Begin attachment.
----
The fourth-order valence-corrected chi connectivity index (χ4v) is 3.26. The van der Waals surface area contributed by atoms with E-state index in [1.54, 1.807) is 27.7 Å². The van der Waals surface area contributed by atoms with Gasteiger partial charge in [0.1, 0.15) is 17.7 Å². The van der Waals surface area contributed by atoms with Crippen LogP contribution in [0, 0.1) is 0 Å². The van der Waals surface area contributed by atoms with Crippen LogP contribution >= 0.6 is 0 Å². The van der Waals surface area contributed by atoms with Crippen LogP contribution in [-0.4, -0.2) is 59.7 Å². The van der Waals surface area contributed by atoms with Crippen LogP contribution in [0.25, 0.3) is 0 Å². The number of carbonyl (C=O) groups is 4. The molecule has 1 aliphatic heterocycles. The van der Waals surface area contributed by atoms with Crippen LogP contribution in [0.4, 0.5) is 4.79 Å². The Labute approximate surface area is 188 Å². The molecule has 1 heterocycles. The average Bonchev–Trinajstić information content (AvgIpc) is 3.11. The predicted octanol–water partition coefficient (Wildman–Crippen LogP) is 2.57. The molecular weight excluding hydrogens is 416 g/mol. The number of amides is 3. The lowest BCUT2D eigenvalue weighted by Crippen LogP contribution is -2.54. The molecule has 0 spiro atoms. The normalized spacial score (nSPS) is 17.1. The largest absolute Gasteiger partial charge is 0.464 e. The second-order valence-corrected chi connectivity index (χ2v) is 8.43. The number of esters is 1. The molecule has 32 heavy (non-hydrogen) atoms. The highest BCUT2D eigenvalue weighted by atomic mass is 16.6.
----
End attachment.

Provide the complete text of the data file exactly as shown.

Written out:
The fourth-order valence-corrected chi connectivity index (χ4v) is 3.26. The van der Waals surface area contributed by atoms with E-state index in [1.54, 1.807) is 27.7 Å². The van der Waals surface area contributed by atoms with Gasteiger partial charge in [0.1, 0.15) is 17.7 Å². The van der Waals surface area contributed by atoms with Crippen LogP contribution in [0, 0.1) is 0 Å². The van der Waals surface area contributed by atoms with Crippen LogP contribution >= 0.6 is 0 Å². The van der Waals surface area contributed by atoms with Crippen LogP contribution in [-0.4, -0.2) is 59.7 Å². The van der Waals surface area contributed by atoms with Crippen LogP contribution in [0.25, 0.3) is 0 Å². The number of carbonyl (C=O) groups is 4. The molecule has 1 aliphatic heterocycles. The van der Waals surface area contributed by atoms with Crippen LogP contribution in [0.4, 0.5) is 4.79 Å². The Labute approximate surface area is 188 Å². The molecule has 1 heterocycles. The average Bonchev–Trinajstić information content (AvgIpc) is 3.11. The predicted octanol–water partition coefficient (Wildman–Crippen LogP) is 2.57. The molecular weight excluding hydrogens is 416 g/mol. The number of amides is 3. The lowest BCUT2D eigenvalue weighted by Crippen LogP contribution is -2.54. The molecule has 0 spiro atoms. The normalized spacial score (nSPS) is 17.1. The largest absolute Gasteiger partial charge is 0.464 e. The second-order valence-corrected chi connectivity index (χ2v) is 8.43. The number of esters is 1. The molecule has 32 heavy (non-hydrogen) atoms. The highest BCUT2D eigenvalue weighted by atomic mass is 16.6.